In the first part of our review of Cory Doctorow’s Little Brother we focused on the federal government’s legal response to a second 9/11-scale terrorist attack on the United States. In this post, we continue that analysis and conclude by considering “the response to the response.”
We concluded last time that the federal government’s initial legal response was unconstitutional. In fact, it was probably settled law by the time the second attack occurred that enemy combatants, particularly US citizens on US soil, had various legal rights that Marcus and his friends were denied. But there’s another issue with the government’s response that bears mentioning and that’s the role of the military.
I. The Military and Civilian Law Enforcement
The head of the Bay Area Department of Homeland Security is described as “Major General Graeme Sutherland.” One of the primary antagonists in the book is also revealed to be a member of the military, and in fact the Department of Homeland Security holds a “closed, military tribunal” to investigate her. Does any of this make sense?
Ordinarily the military is not involved in the execution of the law. In fact, there is a law, the Posse Comitatus Act, that specifically prohibits using the military for this purpose unless expressly authorized by the Constitution or by Congress. But of course Congress is free to provide an exception or even to repeal the PCA outright.
Nor is it entirely unusual for there to be members of the military working for the Department of Homeland Security. For example, during peacetime at least, the United States Coast Guard is part of the DHS. Of course, “Major General” is not a Coast Guard rank, so something else must be going on here, but the point is that not all of the military branches are under the Department of Defense, today or historically. Following the terrorist attack it is possible that either the DHS was militarized or that members of the military were put in control of it.
So while those details feel weird—and I think they are meant to—they are not actually implausible.
II. The Constitutional Crisis
Now we come to the big issue. Having established that the federal government was violating the law, would it have been legal for the state government to have broken into the federal facility, arrested the federal officers, and evicted the federal police from San Francisco? (I’ll let stand the agreement to have the California Senate oversee future DHS activity in the state, since presumably the federal government can agree to state oversight if it wants to.)
Part of the trouble here is figuring out California’s legal position. Its position could be that, under California law, the prisoners were being kidnapped and the state police were responding to a crime. To which the federal government could respond, no, we have a legal right to do what we are doing under federal law, and under the Supremacy Clause you can go jump in a lake. The question is whether California had a right to attempt to arrest the federal officers first and sort it out in court later or whether it would have to file a lawsuit first.
Unfortunately for California, the answer is that it should have sued first. A longstanding and clear rule is that state governments simply may not interfere with a federal prisoner. Ableman v. Booth, 62 U.S. 506 (1858). A modern Tennessee Supreme Court case summarized the Ableman case thus:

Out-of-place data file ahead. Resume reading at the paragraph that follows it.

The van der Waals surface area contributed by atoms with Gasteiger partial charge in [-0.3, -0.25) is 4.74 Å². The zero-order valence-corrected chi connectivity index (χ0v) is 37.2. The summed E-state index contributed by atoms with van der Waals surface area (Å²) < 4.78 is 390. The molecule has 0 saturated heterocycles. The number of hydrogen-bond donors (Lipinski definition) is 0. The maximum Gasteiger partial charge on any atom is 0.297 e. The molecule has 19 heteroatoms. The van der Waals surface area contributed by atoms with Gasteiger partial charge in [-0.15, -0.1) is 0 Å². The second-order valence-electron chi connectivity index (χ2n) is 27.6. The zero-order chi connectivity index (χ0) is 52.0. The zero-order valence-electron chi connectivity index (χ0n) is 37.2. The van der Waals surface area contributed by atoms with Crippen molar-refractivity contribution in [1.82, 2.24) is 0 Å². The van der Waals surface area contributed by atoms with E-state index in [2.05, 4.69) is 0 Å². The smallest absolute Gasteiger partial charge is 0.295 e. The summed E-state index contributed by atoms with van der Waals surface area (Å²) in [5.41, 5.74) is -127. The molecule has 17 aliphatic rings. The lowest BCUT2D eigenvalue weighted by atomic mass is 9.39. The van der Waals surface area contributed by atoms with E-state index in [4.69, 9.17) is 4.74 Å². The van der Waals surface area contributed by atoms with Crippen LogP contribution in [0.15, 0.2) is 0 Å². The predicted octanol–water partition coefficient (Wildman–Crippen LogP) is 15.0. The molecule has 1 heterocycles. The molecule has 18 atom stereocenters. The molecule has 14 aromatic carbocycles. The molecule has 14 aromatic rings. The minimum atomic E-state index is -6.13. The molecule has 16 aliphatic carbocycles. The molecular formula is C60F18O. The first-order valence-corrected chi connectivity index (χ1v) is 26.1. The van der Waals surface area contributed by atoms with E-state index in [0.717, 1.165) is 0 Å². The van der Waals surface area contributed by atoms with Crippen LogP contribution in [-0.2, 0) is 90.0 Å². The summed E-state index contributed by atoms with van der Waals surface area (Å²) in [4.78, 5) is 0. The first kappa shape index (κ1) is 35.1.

The United States Supreme Court ruled that the state court lacked the power to order the release of a federal prisoner, even when the custody violated the federal constitution. Ableman, 62 U.S. (21 How.) at 523–24. Citing the nature of the dual sovereignties, the Court held that when a “prisoner is within the dominion and jurisdiction of” the federal government, “neither the writ of habeas corpus, nor any other process issued under State authority, can pass over the line of division between the two sovereignties.” Id. at 523.
Faulkner v. State, 226 S.W.3d 358, 363 (Tenn. 2007) (emphasis added). It’s a good thing that the feds gave up quietly, then. Historically it has not gone well when a state has attacked a federal military installation located in a bay.
And what about the mayor of San Francisco kicking the federal police (which I take to mean either the FBI or the DHS) out of town? That one is pretty implausible. Whatever right the local government may or may not have had to disrupt the federal government’s illegal operations, I’d be surprised if San Francisco had a “the mayor can just make you leave town on a whim” ordinance. That said, at this point the government may have had so much egg on its face over the whole thing that it left voluntarily rather than put up a fight.
On the whole I give Little Brother good marks for legal accuracy. Or rather plausibility. The major error can be partly excused for plot pacing reasons; the climax of the book wouldn’t have worked as well if, instead of the daring rescue by state troopers Marcus spent a few weeks languishing in a cell waiting for a district court to enter a preliminary injunction. I’m also willing to give Cory Doctorow some slack on account of his being a dual Canadian-British citizen. The Ableman rule is one of those finer points of US-style federalism that probably seems a bit weird to those unfamiliar with the system.
That’s it for Little Brother for now. We’ll be returning to comic books on Friday, though we’ll be taking a look at Homeland in a few weeks, and we may also have a guest post about one of Cory’s other recent novels, Pirate Cinema.